Story #5 in the collection Revelations of the Secret Service - A German is arriving in London who wishes to sell the secrets to a new German gun that might give them supremacy in battle. The Royal Army officer assisting Hugh Morrice in this is found dead in his hotel room inside a locked room. Suicide is the natural verdict but Morrice is certain otherwise.

6 Chapter Six Reveals the Black Boudoir Chapter Six Reveals the Black Boudoir
Written by William Le Queux
Copyright: 1911

Story #6 in the collection Revelations of the Secret Service, originally publised as The Black Boudoir in The Story-Teller #22, Jan 1909 - A woman scorned is a dangerous creature but a woman whose husband is purposefully sent by his government to a place to be killed is one out for revenge and that is what Morrice finds he must deal with in this mission.

7 Chapter Seven Reveals the Velvet Hand Chapter Seven Reveals the Velvet Hand
Written by William Le Queux
Copyright: 1911

Story #7 in the collection Revelations of the Secret Service - The woman known as the Velvet Hand is Mademoiselle Gabrielle, one of the chief assistants of the head of the French Secret Service. She is one of Morrice's fiercest opponents. Which is why her passing a note to warn him of eminent capture on a mission is so curious.

8 Chapter Eight Reveals the Spy Pierron Chapter Eight Reveals the Spy Pierron
Written by William Le Queux
Copyright: 1911

Story #8 in the collection Revelations of the Secret Service - When Hugh Morrice had need of the help of an enemy spy like Henriette Darbour, he knew getting that assistance would be nearly impossible. They had fought several times and were on opposite sides. Still, he needed her so he needed to help her first by breaking the hold the criminal Banfield had over her.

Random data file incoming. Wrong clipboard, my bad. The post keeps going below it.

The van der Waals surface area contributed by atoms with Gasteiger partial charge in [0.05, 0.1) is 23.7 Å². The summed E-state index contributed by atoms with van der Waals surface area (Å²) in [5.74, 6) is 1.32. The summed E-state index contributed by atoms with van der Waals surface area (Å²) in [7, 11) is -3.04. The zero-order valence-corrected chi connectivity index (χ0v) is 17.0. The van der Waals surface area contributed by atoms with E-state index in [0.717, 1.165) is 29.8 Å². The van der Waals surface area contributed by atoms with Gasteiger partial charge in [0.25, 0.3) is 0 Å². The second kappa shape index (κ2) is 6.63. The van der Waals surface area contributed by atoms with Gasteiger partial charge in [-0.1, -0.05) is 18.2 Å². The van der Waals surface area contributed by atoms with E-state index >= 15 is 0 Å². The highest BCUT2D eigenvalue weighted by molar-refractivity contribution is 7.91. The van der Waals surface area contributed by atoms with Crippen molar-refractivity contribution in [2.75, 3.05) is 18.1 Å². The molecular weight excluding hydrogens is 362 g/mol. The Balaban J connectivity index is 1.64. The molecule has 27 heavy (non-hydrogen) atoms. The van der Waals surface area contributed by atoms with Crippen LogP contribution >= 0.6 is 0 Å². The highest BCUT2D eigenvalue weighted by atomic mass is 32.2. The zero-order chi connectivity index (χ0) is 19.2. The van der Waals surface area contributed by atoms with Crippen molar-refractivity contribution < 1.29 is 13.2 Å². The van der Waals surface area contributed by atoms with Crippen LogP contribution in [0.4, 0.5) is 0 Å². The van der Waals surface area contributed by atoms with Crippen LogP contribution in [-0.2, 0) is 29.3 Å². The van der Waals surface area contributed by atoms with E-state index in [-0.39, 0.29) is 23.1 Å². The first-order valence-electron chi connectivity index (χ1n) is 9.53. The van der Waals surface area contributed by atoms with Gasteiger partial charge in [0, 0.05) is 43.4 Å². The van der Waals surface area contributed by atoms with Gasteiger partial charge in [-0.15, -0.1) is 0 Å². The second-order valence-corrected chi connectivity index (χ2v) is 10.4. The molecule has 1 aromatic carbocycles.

9 Chapter Nine Reveals the Perfume of Mystery Chapter Nine Reveals the Perfume of Mystery
Written by William Le Queux
Copyright: 1911

Story #9 in the collection Revelations of the Secret Service -

10 Chapter Ten Reveals the Secret of Stana Chapter Ten Reveals the Secret of Stana
Written by William Le Queux
Copyright: 1911

Story #10 in the collection Revelations of the Secret Service -

11 Chapter Eleven Reveals the Story of the Cipher Chapter Eleven Reveals the Story of the Cipher
Written by William Le Queux
Copyright: 1911

Story #11 in the collection Revelations of the Secret Service -

12 Chapter Twelve Reveals the Cotton Glove Chapter Twelve Reveals the Cotton Glove
Written by William Le Queux
Copyright: 1911

Story #12 in the collection Revelations of the Secret Service -

MY COMMENTS

       I have read several incredibly scathing reviews of the work of William Le Queux and, to be honest, I just do not get the vitriol.
       Yes, the books are a tad over the top when it comes to the aggrandisement of the main character but then so many of the more modern books do pretty much the same thing. The key complaint I have heard, though, is that he was extremely bellicose in his screeching about the dangers from Germany. A couple of critics have shackled him with the "blame" for the existence of both MI5 and MI6 due to his sensational claims of authenticity for some of his books.
       "Watch out for Germany!" he would cry in many, many of his publications. "Beware Austria-Hungary and their evil cousin, the Kaiser." A hundred years later and people still seem to exoriate him for his rabid conspiracy theories. And yet, reading these stories herein, I am conscious of the fact that the adventures that Morrice took part in, most of which were to try to keep the Kaiser's forces at bay, were published THREE YEARS before the start of World War I!!!
       It is said that no man is a prophet in his own land. I would think, though, that after a century has passed and history proved him more right than wrong, critics might cut him a bit more slack.

       By the way, the stories are a hoot to read. Just thought I would throw that in after my lengthy sermon.

GRADE

My Grade: B+